In [ ]:
#include <thread>
#include <iostream>
#include <vector>
#include <future>
#include <chrono>


In this post, we are going to talk about futures, more precisely std::future. What is a future ? It's a very nice and simple mechanism to work with asynchronous tasks. It also has the advantage of decoupling you from the threads themselves, you can do multithreading without using std::thread. The future itself is a structure pointing to a result that will be computed in the future. How to create a future ? The simplest way is to use std::async that will create an asynchronous task and return a std::future.

In [ ]:
auto future = std::async(std::launch::async, [](){
std::cout << "I'm a thread" << std::endl;
});

future.get();


Nothing really special here. std::async will execute the task that we give it (here a lambda) and return a std::future. Once you use the get() function on a future, it will wait until the result is available and return this result to you once it is. The get() function is then blocking. Since the lambda, is a void lambda, the returned future is of type std::future and get() returns void as well. It is very important to know that you cannot call get several times on the same future. Once the result is consumed, you cannot consume it again! If you want to use the result several times, you need to store it yourself after you called get().

Let's see with something that returns a value and actually takes some time before returning it:

In [ ]:
auto future = std::async(std::launch::async, [](){
return 42;
});

// Do something else ?

std::cout << future.get() << std::endl;


This time, the future will be of the time std::future and thus get() will also return an int. std::async will again launch a task in an asynchronous way and future.get() will wait for the answer. What is interesting, is that you can do something else before the call to future.

But get() is not the only interesting function in std::future. You also have wait() which is almost the same as get() but does not consume the result. For instance, you can wait for several futures and then consume their result together. But, more interesting are the wait_for(duration) and wait_until(timepoint) functions. The first one wait for the result at most the given time and then returns and the second one wait for the result at most until the given time point. I think that wait_for is more useful in practices, so let's discuss it further. Finally, an interesting function is bool valid(). When you use get() on the future, it will consume the result, making valid() returns :code:false. So, if you intend to check multiple times for a future, you should use valid() first.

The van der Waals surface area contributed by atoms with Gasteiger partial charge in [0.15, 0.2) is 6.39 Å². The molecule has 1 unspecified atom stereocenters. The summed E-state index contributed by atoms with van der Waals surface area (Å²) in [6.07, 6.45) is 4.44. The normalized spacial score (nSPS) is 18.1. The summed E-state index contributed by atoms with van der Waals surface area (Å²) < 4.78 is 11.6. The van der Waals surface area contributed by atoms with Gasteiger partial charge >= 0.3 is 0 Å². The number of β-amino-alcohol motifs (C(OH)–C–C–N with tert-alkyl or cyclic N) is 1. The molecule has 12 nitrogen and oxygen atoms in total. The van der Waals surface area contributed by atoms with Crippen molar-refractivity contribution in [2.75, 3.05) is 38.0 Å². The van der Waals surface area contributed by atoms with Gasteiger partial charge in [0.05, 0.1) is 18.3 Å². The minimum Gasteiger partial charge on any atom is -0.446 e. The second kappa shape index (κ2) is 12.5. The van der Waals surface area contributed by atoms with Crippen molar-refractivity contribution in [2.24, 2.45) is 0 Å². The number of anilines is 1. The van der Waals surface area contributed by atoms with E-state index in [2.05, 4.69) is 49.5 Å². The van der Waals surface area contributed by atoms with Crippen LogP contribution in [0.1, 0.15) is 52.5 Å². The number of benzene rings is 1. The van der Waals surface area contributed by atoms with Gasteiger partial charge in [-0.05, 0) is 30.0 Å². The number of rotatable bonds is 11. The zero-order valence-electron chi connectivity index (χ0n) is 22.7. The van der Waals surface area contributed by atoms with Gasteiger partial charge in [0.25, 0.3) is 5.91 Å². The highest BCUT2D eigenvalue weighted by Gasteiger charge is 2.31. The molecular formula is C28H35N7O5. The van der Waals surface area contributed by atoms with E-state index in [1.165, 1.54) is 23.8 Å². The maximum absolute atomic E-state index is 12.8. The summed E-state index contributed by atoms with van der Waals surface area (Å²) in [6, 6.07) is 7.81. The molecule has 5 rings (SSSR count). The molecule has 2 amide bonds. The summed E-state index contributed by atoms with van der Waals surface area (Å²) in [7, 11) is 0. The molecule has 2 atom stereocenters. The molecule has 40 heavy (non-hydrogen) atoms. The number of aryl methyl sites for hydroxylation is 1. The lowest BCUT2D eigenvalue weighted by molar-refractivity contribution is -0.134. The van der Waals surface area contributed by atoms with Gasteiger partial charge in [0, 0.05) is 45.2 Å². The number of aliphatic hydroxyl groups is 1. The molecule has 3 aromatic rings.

One possible scenario would be if you have several asynchronous tasks, which is a common scenario. You can imagine that you want to process the results as fast as possible, so you want to ask the futures for their result several times. If no result is available, maybe you want to do something else. Here is a possible implementation:

In [ ]:
auto f1 = std::async(std::launch::async, [](){
return 42;
});

auto f2 = std::async(std::launch::async, [](){
return 13;
});

auto f3 = std::async(std::launch::async, [](){
return 666;
});

auto timeout = std::chrono::milliseconds(10);

while(f1.valid() || f2.valid() || f3.valid()){
std::cout << "Task1 is done! " << f1.get() << std::endl;
}

std::cout << "Task2 is done! " << f2.get() << std::endl;
}

std::cout << "Task3 is done! " << f3.get() << std::endl;
}

std::cout << "I'm doing my own work!" << std::endl;
std::cout << "I'm done with my own work!" << std::endl;
}

std::cout << "Everything is done, let's go back to the tutorial" << std::endl;


The three tasks are started asynchronously with std::async and the resulting std::future are stored. Then, as long as one of the tasks is not complete, we query each three task and try to process its result. If no result is available, we simply do something else. This example is important to understand, it covers pretty much every concept of the futures.

One interesting thing that remains is that you can pass parameters to your task via std::async. Indeed, all the extra parameters that you pass to std::async will be passed to the task itself. Here is an example of spawning tasks in a loop with different parameters:

In [ ]:
std::vector<std::future<size_t>> futures;

for (size_t i = 0; i < 10; ++i) {
futures.emplace_back(std::async(std::launch::async, [](size_t param){
`